Favourite Things: Enjoying best al fresco life in our open air city
John Gibson has lived in Sheffield 30 years now. He completed his legal training at Howells Solicitors, specialising in Criminal Law and has stayed ever since. He became Partner in 1991 and now leads the reputable criminal defence team.I live in Crookes, with my wife Moira who is now retired. I'm moving steadily in that direction, and being blessed with two granddaughters under two, I'm not going to be stuck for things to keep me amused in my spare time for a while.If I had to describe what's best about Sheffield in one word I'd say 'open-air'. If you say that's two words, I'm happy to argue my case '“ I'm a lawyer after all!So '“ although I have a lot of time for the likes of Weston Park Museum, Crookes WMC, Depot Bakery, and Shepcote Lane Police Station, I'm going to go al frescowith all my choices.
The Five Rivers
Number one for me has to be the Rivelin Valley, accessible almost from my front door via the cemetery, where, whilst walking the dog one day we almost made it into the funeral scene in The Full Monty! A truly magical place for all seasons, a post-industrial fairyland that deserves World Heritage Status, or at least a blue plaque.
I’m due another bash at the Five Weirs Walk, which reflects the city’s ever changing face. I’ll start on Exchange Place by the entrance to The Megatron, our very own catacombs, and then head for meatballs and mash at the sumptuous IKEA café.
The Seven Hills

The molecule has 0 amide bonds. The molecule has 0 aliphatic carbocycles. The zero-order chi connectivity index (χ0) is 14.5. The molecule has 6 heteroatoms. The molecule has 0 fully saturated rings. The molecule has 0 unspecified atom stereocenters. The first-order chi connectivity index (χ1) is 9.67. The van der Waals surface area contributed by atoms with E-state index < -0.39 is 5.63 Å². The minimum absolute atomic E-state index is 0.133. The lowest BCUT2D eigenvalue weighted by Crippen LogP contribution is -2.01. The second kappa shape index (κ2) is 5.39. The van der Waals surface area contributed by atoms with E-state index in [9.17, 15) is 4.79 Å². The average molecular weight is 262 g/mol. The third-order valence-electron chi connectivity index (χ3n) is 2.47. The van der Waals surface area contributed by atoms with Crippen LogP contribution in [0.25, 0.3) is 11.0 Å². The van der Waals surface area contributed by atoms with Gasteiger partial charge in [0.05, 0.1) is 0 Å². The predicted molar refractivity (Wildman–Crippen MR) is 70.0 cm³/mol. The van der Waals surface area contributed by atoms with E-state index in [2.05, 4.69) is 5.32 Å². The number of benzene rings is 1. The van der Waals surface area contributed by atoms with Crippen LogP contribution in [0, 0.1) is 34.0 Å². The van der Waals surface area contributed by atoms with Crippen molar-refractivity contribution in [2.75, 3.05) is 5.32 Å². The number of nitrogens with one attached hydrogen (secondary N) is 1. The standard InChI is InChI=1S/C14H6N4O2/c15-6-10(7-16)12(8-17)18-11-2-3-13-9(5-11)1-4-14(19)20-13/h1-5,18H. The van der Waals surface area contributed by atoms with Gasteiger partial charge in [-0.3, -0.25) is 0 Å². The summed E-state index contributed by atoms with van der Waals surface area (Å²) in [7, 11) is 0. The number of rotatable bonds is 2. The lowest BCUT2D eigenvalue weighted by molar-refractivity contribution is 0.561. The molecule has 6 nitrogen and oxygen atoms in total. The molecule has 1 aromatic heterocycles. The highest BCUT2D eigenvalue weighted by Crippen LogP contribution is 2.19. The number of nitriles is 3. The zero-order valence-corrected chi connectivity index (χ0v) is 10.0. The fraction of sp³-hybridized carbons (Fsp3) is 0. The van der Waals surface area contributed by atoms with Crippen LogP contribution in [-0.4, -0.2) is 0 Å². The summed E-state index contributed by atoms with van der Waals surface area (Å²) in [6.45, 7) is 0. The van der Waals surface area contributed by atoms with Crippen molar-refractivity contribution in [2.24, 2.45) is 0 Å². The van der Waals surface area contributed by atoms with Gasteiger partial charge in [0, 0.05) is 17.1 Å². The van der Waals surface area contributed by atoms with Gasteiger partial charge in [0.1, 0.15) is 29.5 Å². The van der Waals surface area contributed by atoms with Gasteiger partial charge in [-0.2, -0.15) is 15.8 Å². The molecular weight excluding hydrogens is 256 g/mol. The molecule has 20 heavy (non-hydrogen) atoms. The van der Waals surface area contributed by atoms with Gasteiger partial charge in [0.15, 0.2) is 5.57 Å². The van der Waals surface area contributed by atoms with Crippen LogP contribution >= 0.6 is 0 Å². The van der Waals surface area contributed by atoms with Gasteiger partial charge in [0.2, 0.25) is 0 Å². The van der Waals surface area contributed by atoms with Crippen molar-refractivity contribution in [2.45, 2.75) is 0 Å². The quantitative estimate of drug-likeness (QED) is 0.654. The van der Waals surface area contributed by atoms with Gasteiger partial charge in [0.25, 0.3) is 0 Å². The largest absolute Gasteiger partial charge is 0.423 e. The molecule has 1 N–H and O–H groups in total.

Sheffield’s proximity to the Peak District is a big plus, but there’s no shortage of stunning walks in and around the city limits. Bradfield, Mayfield, Eckington and Ecclesall all spring to mind. My favourite is the walk from Redmires to Stanage Edge, especially in the snow. You get elevated views across to Hope and beyond, without the bother of an uphill trudge. It brings to mind two great Sheffield artists – Martin Decent’s Derbyshire landscapes on the way out, and coming back, Pete McKee’s picnic cityscape nestling among the hills – “it’s reyt tha’ knows”…
The 1001 cafes
Get out and about and you’re spoilt for choice at places to eat outside at. It’s great to see Peddler Market go from strength to strength –last time I tried to get in, the queue was twice round the block. With a nod to the “golden triangle” of cafes on and around the Porter Brook River, Brocco, Forge Dam and The Hidden Gem. My current number one is the Pudding Ladies by the boating lake at Millhouses Park – chorizo, pancetta, new and sweet potatoes, spring onions and peas, on a bed of wilted spinach topped with a poached egg”.. A massive bowl for £5.50 – now that’s what I call an All Day Breakfast!
The Soundtrack – Music in the Park
Tramlines of course is now very much a part of the Sheffield scene. I hope the move to the Hillsborough Park sustains the vibe, even if only as a dress rehearsal for the Arctic Monkeys... I saw them in the open air (in a tent, but in the open air) in 2011, and I also saw Hawley at Graves Park a couple of years later – incomparable music in great settings – I can see a great double bill shaping up in September!
We’re lucky to have The Showroom, The Light and The Curzon in town, and I hope all three are sustainable. We try to go to each in turn. Come the summer I’m up for more open-air cinema action though, like what I’ve experienced in recent years with the magnificent Docfest screenings – Mavis Staples in a very chilly Botanical Gardens is a fond memory, as was ‘A Matter of Life and Death’ drive-in movie at Lightwood. I am up for whatever the Park Hill amphitheatre has to offer this summer. Park Hill has fond memories, Howells had an office there in the 80’s, very cutting edge. And the nightscape view across to town will be worth the entrance fee. Can I put in a bid for “The Full Monty - the Directors Cut” (the one with me and my dog in!)? See you there!